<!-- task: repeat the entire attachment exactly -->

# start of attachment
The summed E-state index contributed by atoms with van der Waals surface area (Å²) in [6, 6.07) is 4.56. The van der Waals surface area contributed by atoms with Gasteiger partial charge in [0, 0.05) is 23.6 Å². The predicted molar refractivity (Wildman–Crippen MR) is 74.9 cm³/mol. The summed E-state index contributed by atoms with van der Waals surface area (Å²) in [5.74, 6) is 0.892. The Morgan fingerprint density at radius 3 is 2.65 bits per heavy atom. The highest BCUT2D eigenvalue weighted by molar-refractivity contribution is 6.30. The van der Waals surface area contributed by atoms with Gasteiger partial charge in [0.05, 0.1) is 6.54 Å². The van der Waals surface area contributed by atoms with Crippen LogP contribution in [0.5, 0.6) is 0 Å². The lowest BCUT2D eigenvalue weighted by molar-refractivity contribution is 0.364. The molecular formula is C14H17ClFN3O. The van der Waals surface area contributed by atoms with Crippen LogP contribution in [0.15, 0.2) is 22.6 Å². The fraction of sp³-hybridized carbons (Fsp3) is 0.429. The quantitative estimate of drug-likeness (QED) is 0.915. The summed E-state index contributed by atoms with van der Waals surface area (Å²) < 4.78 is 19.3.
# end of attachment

The summed E-state index contributed by atoms with van der Waals surface area (Å²) in [6, 6.07) is 4.56. The van der Waals surface area contributed by atoms with Gasteiger partial charge in [0, 0.05) is 23.6 Å². The predicted molar refractivity (Wildman–Crippen MR) is 74.9 cm³/mol. The summed E-state index contributed by atoms with van der Waals surface area (Å²) in [5.74, 6) is 0.892. The Morgan fingerprint density at radius 3 is 2.65 bits per heavy atom. The highest BCUT2D eigenvalue weighted by molar-refractivity contribution is 6.30. The van der Waals surface area contributed by atoms with Gasteiger partial charge in [0.05, 0.1) is 6.54 Å². The van der Waals surface area contributed by atoms with Crippen LogP contribution in [0.5, 0.6) is 0 Å². The lowest BCUT2D eigenvalue weighted by molar-refractivity contribution is 0.364. The molecular formula is C14H17ClFN3O. The van der Waals surface area contributed by atoms with Crippen LogP contribution in [0.15, 0.2) is 22.6 Å². The fraction of sp³-hybridized carbons (Fsp3) is 0.429. The quantitative estimate of drug-likeness (QED) is 0.915. The summed E-state index contributed by atoms with van der Waals surface area (Å²) < 4.78 is 19.3.